Case reports are helpful in this instance, because they teach precisely about the unusual or novel finding or presentation. Such cases are used in classroom pedagogy, to help trainees see the range of presentations. Reporting cases or case series in journals may represent discovery—that is, the first description of something completely new.

Here's a story from my medical school days regarding FMF: familial Mediterranean fever, a common cause of kidney failure in Jordan, Israel, and other countries in that region. FMF is an inflammatory condition that affects the peritoneal and pleural membranes. I saw a report in the New England Journal of Medicine describing the serendipitous remission of FMF in a patient who took colchicine, a medication used to treat gout.[1] This chance observation raised a lot of interest in whether colchicine with certain known properties could be used to treat this otherwise untreatable disease, leading to animal studies and human trials that investigated the effect of colchicine not only on FMF but also other causes of amyloidosis. This small blip of an observation led to a significant treatment.

Here's another example: For half a century, ulcers were thought to be related to aspirin or unspecified stress or spicy foods, and the recommendation was the Sippy diet—eat bland foods, drink cream, steer clear of spices. Now we know that the majority of ulcers are caused by a bacterial infection, Helicobacter pylori. Who would ever have thought this?

In a paradigm shift, the definitive report was made by Barry Marshall, who, with Robin Warren, won a Nobel Prize for his work.[2,3] Although Warren had discovered H pylori bacteria in biopsies of patients with stomach cancer and peptic ulcers, no one accepted the causal connection until Marshall made himself the subject of his own case report. Taking some H pylori from the gut of a sick patient, he stirred it into a soup and drank it; when he developed severe gastritis, he biopsied his own gut and cultured H pylori, proving his thesis and changing the treatment of ulcers from a useless dietary intervention to highly effective antibiotics.

And one last example of the power of the case report: Archibald Garrod's groundbreaking insight into the inborn error of metabolism that caused alkaptonuria.[4] It grew from the observation of a single patient after ingestion of a protein meal; his urine turned black not in the 1-2 hours after the meal, as would be expected if the transformation occurred through the action of bacteria in the intestine, but in 2-3 hours, indicating that the metabolism of alkapton (later called "homogentistic acid") was occurring in the tissues via an inborn error.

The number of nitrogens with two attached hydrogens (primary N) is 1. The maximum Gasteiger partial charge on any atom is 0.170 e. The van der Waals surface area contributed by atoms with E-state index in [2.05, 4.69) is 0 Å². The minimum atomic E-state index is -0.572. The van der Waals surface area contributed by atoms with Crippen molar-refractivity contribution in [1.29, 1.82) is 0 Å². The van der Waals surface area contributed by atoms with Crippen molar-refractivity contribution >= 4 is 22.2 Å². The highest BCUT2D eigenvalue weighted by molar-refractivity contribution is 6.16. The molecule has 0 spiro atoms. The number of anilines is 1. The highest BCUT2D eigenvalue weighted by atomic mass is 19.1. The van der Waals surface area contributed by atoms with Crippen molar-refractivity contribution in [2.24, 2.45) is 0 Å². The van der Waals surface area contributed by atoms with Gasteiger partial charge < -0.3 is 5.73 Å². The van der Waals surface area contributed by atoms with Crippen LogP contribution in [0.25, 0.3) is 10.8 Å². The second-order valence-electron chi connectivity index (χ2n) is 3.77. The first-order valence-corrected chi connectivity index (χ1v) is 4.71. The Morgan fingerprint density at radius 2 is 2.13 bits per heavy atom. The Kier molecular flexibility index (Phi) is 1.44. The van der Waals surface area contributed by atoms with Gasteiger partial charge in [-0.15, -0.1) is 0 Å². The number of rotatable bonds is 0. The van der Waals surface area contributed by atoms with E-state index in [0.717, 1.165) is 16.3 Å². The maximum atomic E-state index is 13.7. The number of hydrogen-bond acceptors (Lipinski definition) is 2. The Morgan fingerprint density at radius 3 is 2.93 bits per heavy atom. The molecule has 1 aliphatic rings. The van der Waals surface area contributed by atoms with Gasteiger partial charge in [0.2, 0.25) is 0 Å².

This insight was further developed through Garrod's study of some 40 patients with alkaptonuria, 34% of whom were the offspring of consanguineous marriages between first cousins, pointing to the fact that the disease was autosomally recessively inherited. A later case report indicated that it was also congenital: Garrod closely observed a mother with one affected child giving birth to a second, whose diaper turned black within 52 hours of delivery.

These kinds of insights depend on observation of individuals. The categorization of any new disease—the classic example is HIV—begins with the report of a sick patient who has an unusual finding or symptom. And observation encourages openness, creativity, and originality—the leap to a new understanding, the discovery of a new treatment.

I believe that the close observation underlying case reports can allow a doctor to be creative and innovative. In our current era of efficiency and guidelines, we must maintain room for the open mind and perceptive eye that can recognize something new or assess a forme fruste.

We should not consign the case report to the ash heap of history. There are glowing embers there that can spark new thoughts.